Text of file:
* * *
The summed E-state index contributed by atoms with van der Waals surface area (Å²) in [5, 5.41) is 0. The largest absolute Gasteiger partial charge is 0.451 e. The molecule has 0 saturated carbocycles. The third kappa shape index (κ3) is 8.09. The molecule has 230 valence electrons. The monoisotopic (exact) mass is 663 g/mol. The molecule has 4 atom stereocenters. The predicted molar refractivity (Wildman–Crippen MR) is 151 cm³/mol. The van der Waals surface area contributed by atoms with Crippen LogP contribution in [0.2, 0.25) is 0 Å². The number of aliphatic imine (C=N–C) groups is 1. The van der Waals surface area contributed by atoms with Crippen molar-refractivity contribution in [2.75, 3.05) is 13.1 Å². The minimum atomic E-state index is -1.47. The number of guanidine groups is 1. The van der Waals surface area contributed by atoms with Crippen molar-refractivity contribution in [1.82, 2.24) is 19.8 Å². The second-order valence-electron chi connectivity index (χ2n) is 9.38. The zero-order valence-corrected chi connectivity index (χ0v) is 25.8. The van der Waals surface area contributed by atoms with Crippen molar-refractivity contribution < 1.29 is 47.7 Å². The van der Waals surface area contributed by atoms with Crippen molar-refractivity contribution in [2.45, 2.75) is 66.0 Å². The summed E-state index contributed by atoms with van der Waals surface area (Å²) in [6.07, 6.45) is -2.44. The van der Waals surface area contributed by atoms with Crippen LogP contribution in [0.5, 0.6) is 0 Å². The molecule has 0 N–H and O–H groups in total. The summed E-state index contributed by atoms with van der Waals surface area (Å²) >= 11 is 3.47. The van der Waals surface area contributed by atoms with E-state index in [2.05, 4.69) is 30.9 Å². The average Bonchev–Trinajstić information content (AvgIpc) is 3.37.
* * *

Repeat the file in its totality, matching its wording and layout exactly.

The summed E-state index contributed by atoms with van der Waals surface area (Å²) in [5, 5.41) is 0. The largest absolute Gasteiger partial charge is 0.451 e. The molecule has 0 saturated carbocycles. The third kappa shape index (κ3) is 8.09. The molecule has 230 valence electrons. The monoisotopic (exact) mass is 663 g/mol. The molecule has 4 atom stereocenters. The predicted molar refractivity (Wildman–Crippen MR) is 151 cm³/mol. The van der Waals surface area contributed by atoms with Crippen LogP contribution in [0.2, 0.25) is 0 Å². The number of aliphatic imine (C=N–C) groups is 1. The van der Waals surface area contributed by atoms with Crippen molar-refractivity contribution in [2.75, 3.05) is 13.1 Å². The minimum atomic E-state index is -1.47. The number of guanidine groups is 1. The van der Waals surface area contributed by atoms with Crippen molar-refractivity contribution in [1.82, 2.24) is 19.8 Å². The second-order valence-electron chi connectivity index (χ2n) is 9.38. The zero-order valence-corrected chi connectivity index (χ0v) is 25.8. The van der Waals surface area contributed by atoms with Crippen molar-refractivity contribution < 1.29 is 47.7 Å². The van der Waals surface area contributed by atoms with Crippen molar-refractivity contribution in [2.45, 2.75) is 66.0 Å². The summed E-state index contributed by atoms with van der Waals surface area (Å²) in [6.07, 6.45) is -2.44. The van der Waals surface area contributed by atoms with Crippen LogP contribution in [0.5, 0.6) is 0 Å². The molecule has 0 N–H and O–H groups in total. The summed E-state index contributed by atoms with van der Waals surface area (Å²) >= 11 is 3.47. The van der Waals surface area contributed by atoms with E-state index in [2.05, 4.69) is 30.9 Å². The average Bonchev–Trinajstić information content (AvgIpc) is 3.37.